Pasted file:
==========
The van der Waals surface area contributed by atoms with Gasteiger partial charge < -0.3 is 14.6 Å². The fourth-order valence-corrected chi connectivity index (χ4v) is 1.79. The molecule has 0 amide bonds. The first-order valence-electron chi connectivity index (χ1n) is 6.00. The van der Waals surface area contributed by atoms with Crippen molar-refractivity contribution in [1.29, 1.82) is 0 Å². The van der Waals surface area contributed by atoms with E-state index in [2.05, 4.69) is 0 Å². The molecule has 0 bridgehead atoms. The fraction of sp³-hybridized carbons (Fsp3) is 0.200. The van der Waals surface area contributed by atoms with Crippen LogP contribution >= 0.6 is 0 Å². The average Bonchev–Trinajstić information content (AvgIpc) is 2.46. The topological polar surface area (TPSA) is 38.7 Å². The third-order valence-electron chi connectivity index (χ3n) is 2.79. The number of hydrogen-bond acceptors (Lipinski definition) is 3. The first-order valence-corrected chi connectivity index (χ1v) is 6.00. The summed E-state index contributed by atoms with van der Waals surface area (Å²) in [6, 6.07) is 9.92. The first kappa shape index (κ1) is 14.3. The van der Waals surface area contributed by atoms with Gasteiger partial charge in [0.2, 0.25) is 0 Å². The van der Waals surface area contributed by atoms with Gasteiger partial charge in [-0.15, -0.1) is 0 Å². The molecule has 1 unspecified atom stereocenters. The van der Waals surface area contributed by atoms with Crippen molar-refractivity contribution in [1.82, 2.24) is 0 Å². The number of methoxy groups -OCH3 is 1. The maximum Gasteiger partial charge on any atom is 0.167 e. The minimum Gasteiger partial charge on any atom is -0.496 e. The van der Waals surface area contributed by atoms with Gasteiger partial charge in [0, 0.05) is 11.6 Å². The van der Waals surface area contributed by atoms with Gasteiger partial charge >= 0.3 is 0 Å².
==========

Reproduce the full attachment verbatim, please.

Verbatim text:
The van der Waals surface area contributed by atoms with Gasteiger partial charge < -0.3 is 14.6 Å². The fourth-order valence-corrected chi connectivity index (χ4v) is 1.79. The molecule has 0 amide bonds. The first-order valence-electron chi connectivity index (χ1n) is 6.00. The van der Waals surface area contributed by atoms with Crippen molar-refractivity contribution in [1.29, 1.82) is 0 Å². The van der Waals surface area contributed by atoms with E-state index in [2.05, 4.69) is 0 Å². The molecule has 0 bridgehead atoms. The fraction of sp³-hybridized carbons (Fsp3) is 0.200. The van der Waals surface area contributed by atoms with Crippen LogP contribution >= 0.6 is 0 Å². The average Bonchev–Trinajstić information content (AvgIpc) is 2.46. The topological polar surface area (TPSA) is 38.7 Å². The third-order valence-electron chi connectivity index (χ3n) is 2.79. The number of hydrogen-bond acceptors (Lipinski definition) is 3. The first-order valence-corrected chi connectivity index (χ1v) is 6.00. The summed E-state index contributed by atoms with van der Waals surface area (Å²) in [6, 6.07) is 9.92. The first kappa shape index (κ1) is 14.3. The van der Waals surface area contributed by atoms with Gasteiger partial charge in [0.2, 0.25) is 0 Å². The van der Waals surface area contributed by atoms with Gasteiger partial charge in [-0.15, -0.1) is 0 Å². The molecule has 1 unspecified atom stereocenters. The van der Waals surface area contributed by atoms with Crippen molar-refractivity contribution in [1.82, 2.24) is 0 Å². The number of methoxy groups -OCH3 is 1. The maximum Gasteiger partial charge on any atom is 0.167 e. The minimum Gasteiger partial charge on any atom is -0.496 e. The van der Waals surface area contributed by atoms with Gasteiger partial charge in [0, 0.05) is 11.6 Å². The van der Waals surface area contributed by atoms with Gasteiger partial charge >= 0.3 is 0 Å².